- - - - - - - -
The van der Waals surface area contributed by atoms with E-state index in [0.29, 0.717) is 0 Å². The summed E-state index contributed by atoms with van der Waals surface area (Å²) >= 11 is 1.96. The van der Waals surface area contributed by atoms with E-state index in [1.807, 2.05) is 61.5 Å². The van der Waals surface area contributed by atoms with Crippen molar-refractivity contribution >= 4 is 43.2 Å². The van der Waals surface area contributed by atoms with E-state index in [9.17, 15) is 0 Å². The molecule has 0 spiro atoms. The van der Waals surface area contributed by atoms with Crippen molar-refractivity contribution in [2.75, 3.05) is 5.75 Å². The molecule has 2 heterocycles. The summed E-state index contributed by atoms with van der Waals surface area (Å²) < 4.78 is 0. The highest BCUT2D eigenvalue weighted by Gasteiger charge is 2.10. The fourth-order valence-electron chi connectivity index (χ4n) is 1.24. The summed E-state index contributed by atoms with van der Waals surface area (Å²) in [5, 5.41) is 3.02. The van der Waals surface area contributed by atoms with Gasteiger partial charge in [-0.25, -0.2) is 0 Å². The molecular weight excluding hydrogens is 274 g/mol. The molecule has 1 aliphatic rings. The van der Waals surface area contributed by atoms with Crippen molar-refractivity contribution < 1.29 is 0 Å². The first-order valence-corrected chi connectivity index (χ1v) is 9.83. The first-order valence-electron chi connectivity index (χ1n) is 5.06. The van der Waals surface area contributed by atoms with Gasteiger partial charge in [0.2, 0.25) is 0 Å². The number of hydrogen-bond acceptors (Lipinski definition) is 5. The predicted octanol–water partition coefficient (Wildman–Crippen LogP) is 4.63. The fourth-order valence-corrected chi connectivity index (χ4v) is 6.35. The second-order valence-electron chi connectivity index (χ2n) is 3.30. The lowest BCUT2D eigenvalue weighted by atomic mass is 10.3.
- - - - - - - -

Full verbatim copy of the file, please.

The van der Waals surface area contributed by atoms with E-state index in [0.29, 0.717) is 0 Å². The summed E-state index contributed by atoms with van der Waals surface area (Å²) >= 11 is 1.96. The van der Waals surface area contributed by atoms with E-state index in [1.807, 2.05) is 61.5 Å². The van der Waals surface area contributed by atoms with Crippen molar-refractivity contribution >= 4 is 43.2 Å². The van der Waals surface area contributed by atoms with E-state index in [9.17, 15) is 0 Å². The molecule has 0 spiro atoms. The van der Waals surface area contributed by atoms with Crippen molar-refractivity contribution in [2.75, 3.05) is 5.75 Å². The molecule has 2 heterocycles. The summed E-state index contributed by atoms with van der Waals surface area (Å²) < 4.78 is 0. The highest BCUT2D eigenvalue weighted by Gasteiger charge is 2.10. The fourth-order valence-electron chi connectivity index (χ4n) is 1.24. The summed E-state index contributed by atoms with van der Waals surface area (Å²) in [5, 5.41) is 3.02. The van der Waals surface area contributed by atoms with Gasteiger partial charge in [-0.25, -0.2) is 0 Å². The molecular weight excluding hydrogens is 274 g/mol. The molecule has 1 aliphatic rings. The van der Waals surface area contributed by atoms with Crippen molar-refractivity contribution < 1.29 is 0 Å². The first-order valence-corrected chi connectivity index (χ1v) is 9.83. The first-order valence-electron chi connectivity index (χ1n) is 5.06. The van der Waals surface area contributed by atoms with Gasteiger partial charge in [0.2, 0.25) is 0 Å². The number of hydrogen-bond acceptors (Lipinski definition) is 5. The predicted octanol–water partition coefficient (Wildman–Crippen LogP) is 4.63. The fourth-order valence-corrected chi connectivity index (χ4v) is 6.35. The second-order valence-electron chi connectivity index (χ2n) is 3.30. The lowest BCUT2D eigenvalue weighted by atomic mass is 10.3.